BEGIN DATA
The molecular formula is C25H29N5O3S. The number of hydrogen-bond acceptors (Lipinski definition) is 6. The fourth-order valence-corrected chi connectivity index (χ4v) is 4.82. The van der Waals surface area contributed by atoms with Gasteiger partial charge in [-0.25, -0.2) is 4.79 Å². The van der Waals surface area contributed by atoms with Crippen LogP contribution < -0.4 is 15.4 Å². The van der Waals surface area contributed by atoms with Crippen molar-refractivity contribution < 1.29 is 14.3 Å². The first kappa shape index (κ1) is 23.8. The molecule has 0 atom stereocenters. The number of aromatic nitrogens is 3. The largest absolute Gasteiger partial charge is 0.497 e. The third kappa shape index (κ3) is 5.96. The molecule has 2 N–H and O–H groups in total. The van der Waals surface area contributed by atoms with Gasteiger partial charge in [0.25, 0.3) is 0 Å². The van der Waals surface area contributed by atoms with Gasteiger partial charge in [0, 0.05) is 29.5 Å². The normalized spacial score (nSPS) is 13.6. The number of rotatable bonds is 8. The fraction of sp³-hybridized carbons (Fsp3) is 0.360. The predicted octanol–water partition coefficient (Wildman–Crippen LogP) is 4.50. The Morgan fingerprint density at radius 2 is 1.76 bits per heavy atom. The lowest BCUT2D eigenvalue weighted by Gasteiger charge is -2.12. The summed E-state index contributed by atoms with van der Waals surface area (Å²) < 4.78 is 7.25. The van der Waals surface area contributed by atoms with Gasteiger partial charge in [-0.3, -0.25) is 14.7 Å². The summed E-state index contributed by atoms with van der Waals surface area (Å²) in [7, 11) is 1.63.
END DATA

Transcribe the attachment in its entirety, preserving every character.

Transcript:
The molecular formula is C25H29N5O3S. The number of hydrogen-bond acceptors (Lipinski definition) is 6. The fourth-order valence-corrected chi connectivity index (χ4v) is 4.82. The van der Waals surface area contributed by atoms with Gasteiger partial charge in [-0.25, -0.2) is 4.79 Å². The van der Waals surface area contributed by atoms with Crippen LogP contribution < -0.4 is 15.4 Å². The van der Waals surface area contributed by atoms with Crippen molar-refractivity contribution < 1.29 is 14.3 Å². The first kappa shape index (κ1) is 23.8. The molecule has 0 atom stereocenters. The number of aromatic nitrogens is 3. The largest absolute Gasteiger partial charge is 0.497 e. The third kappa shape index (κ3) is 5.96. The molecule has 2 N–H and O–H groups in total. The van der Waals surface area contributed by atoms with Gasteiger partial charge in [0.25, 0.3) is 0 Å². The van der Waals surface area contributed by atoms with Gasteiger partial charge in [0, 0.05) is 29.5 Å². The normalized spacial score (nSPS) is 13.6. The number of rotatable bonds is 8. The fraction of sp³-hybridized carbons (Fsp3) is 0.360. The predicted octanol–water partition coefficient (Wildman–Crippen LogP) is 4.50. The Morgan fingerprint density at radius 2 is 1.76 bits per heavy atom. The lowest BCUT2D eigenvalue weighted by Gasteiger charge is -2.12. The summed E-state index contributed by atoms with van der Waals surface area (Å²) < 4.78 is 7.25. The van der Waals surface area contributed by atoms with Gasteiger partial charge in [-0.3, -0.25) is 14.7 Å². The summed E-state index contributed by atoms with van der Waals surface area (Å²) in [7, 11) is 1.63.